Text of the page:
Finding the Hidden Palace – Part 2

Finding-The-Hidden-Palace-Part-2As this humble blog continues to expand its horizons, fans of Sonic the Hedgehog can read the latest episode of MegaBites’ Finding the Hidden Palace on RetroCollect.com.

In a continuation of part one’s epic tale, the second chapter in the series picks up from the events following the fabled ‘Sonic2s Day’ – the North American and European release of Sonic the Hedgehog 2. After months of publicity, previews and speculation, the 1992 release of Sonic 2 hailed the release of what is arguably the series’ finest release.

Homing in on the period 1992–1999, part two continues to document the myths, unravel the cryptic clues, and decode the conundrums, behind one of Sega’s greatest hidden enigmas; Sonic 2’s unreleased level – Hidden Palace Zone.

And here’s a little taster for you:

It was early 1999 and Canadian Sonic fan Simon Wai embarked on an online Sonic beta hunt. As far back as 1992, in Hong Kong, Simon had been one of the early few to play a black market copy of the Sonic 2 toy show beta. Now, seven years later, he had a renewed determination to rediscover it.

Beginning his journey on Chinese ROM sites, Simon soon came upon a lone Geocities page. It was here where he located the rather a inconspicuous file named ‘MD8123.smd’ – uncovering the syntax of which provided valuable insight into the file’s origin and identity.

‘MD’ stood for Mega Drive, ‘8’ represented an eight-megabit file, ‘123’ identified the file as the 123rd in its sequence and the ‘.smd’ extension identified it as a file created by a Super Mega Drive – a piece of hardware with the ability to extract a Mega Drive cartridge to floppy disk. It was only when he came to load the file that its true identity was revealed. Simon Wai’s memories came flooding back in an instant.

(Read more on RetroCollect.com.)

Be sure to visit MegaBites soon, as we have a further set of ‘mega’ exciting posts lined up, which you simply will not want to miss!

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The 90s Cheat Survival Guide

debugCheats, hints, tips – call them what you may, but us Mega Drive gamers couldn’t get enough of them. From invincibility codes, to extra lives, and debug modes, if we weren’t playing a game, we were feverishly hunting down that illusive cheat, the one to – quite literally – take our gaming to the next level.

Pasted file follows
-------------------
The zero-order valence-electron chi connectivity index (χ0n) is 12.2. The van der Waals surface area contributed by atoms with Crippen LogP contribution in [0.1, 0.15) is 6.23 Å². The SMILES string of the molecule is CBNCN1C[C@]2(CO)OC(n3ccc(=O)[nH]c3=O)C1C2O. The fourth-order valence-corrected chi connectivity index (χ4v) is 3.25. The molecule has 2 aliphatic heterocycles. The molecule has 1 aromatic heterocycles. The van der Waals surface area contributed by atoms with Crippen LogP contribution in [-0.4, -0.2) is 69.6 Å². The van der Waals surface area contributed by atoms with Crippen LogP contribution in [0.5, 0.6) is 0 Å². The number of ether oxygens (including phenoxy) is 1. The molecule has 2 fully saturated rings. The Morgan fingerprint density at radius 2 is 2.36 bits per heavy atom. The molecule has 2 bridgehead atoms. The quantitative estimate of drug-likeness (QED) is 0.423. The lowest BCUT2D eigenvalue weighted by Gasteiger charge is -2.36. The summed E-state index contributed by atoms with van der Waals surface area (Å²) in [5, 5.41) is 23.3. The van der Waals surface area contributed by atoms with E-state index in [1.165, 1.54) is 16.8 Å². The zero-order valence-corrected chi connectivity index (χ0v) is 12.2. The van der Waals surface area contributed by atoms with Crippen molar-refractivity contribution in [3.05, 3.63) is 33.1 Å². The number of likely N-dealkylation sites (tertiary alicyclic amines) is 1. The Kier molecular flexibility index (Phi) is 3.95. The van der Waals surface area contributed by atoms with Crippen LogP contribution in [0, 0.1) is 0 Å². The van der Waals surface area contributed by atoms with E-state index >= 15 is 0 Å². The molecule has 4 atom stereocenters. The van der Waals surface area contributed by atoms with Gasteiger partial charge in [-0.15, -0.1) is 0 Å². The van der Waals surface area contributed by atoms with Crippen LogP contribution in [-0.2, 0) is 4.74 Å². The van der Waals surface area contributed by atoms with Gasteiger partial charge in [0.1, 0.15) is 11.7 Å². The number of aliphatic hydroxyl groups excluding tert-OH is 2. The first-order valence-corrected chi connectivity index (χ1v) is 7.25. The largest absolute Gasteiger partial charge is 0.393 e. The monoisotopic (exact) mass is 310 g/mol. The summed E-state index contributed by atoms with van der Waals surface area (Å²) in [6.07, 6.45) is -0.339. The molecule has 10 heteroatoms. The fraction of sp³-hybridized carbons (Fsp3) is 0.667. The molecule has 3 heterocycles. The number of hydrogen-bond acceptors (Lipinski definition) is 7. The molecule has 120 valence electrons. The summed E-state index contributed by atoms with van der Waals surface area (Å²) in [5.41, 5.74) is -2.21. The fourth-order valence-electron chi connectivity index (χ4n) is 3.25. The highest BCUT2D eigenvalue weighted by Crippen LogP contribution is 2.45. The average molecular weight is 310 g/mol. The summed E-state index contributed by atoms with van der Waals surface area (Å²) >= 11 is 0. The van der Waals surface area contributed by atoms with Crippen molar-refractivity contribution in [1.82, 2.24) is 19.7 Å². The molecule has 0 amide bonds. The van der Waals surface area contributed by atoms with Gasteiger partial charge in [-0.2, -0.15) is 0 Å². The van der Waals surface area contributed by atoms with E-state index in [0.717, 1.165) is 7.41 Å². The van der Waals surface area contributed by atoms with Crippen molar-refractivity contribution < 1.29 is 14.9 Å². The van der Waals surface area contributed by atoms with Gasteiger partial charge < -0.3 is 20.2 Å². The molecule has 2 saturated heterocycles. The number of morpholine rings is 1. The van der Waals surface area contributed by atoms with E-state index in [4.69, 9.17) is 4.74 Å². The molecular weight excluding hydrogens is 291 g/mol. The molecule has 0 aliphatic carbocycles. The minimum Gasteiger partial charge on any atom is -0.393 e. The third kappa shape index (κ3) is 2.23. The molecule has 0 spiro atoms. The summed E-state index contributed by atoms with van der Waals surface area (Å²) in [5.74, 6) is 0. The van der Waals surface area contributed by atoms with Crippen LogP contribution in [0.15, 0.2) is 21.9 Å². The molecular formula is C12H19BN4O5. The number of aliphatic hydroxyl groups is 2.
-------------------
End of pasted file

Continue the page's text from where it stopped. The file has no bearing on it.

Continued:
Those of us who remember the early-to-mid 90s will also recall one glaring factor – there was NO internet! Back in ye good olde 1990s, if we wanted a gaming cheat or strategy guide, our options were severely limited. More often than not, we had to rely on word of mouth – gaming secrets handed down from friend, to friend in some obscure alpha-numeric Chinese whisper.

I was recently thrust back into this mindset on a recent holiday, in which time I became re-acquainted with Sonic CD on iOS. A browse through the game’s menus revealed a number of unlockable extras. But how to enable them? A quick Google search would usually reveal all, but not in this case, not on this holiday. On this occasion I’d chosen to spend my vacation in a place beyond the far reaches of civilisation, a location where the concepts of wifi and 3G are as alien to its locals as a decent phone reception was to E.T. That’s right, I was in Cornwall.

Stuck as I was, I swiftly became aware of one key fact – I was back in the 90s, to a pre-Internet era, where I’d actually have to work to unlock Sonic CD’s deepest, darkest secrets. But how did we do it back in the day? Kids, read on… Continue reading

Early One Christmas Morning…

megadriveFirst launched in Japan on 29th October 1988, the Sega Mega Drive sold almost 40 million units over the course of its history. From Europe, to Japan, Australia, Asia, India, Brazil and North America (where it was called the Genesis, by the way), Sega’s sleek black 16-bit powerhouse was truly in the minds and on the TV sets of gamers everywhere. My relationship with the console began in the early nineties, when I became the proud owner of not one, but two consoles in the space of twenty-four hours. Yes, two consoles. More on that later…

It was five a.m. on the 25th December 1993. I was just nine years-old and had been lying awake in bed for the past hour. I couldn’t get back to sleep. Why? For one, I’d already been gorging myself on the sweets left in my stocking, for the other, I knew this Christmas was going to be different.

Continue reading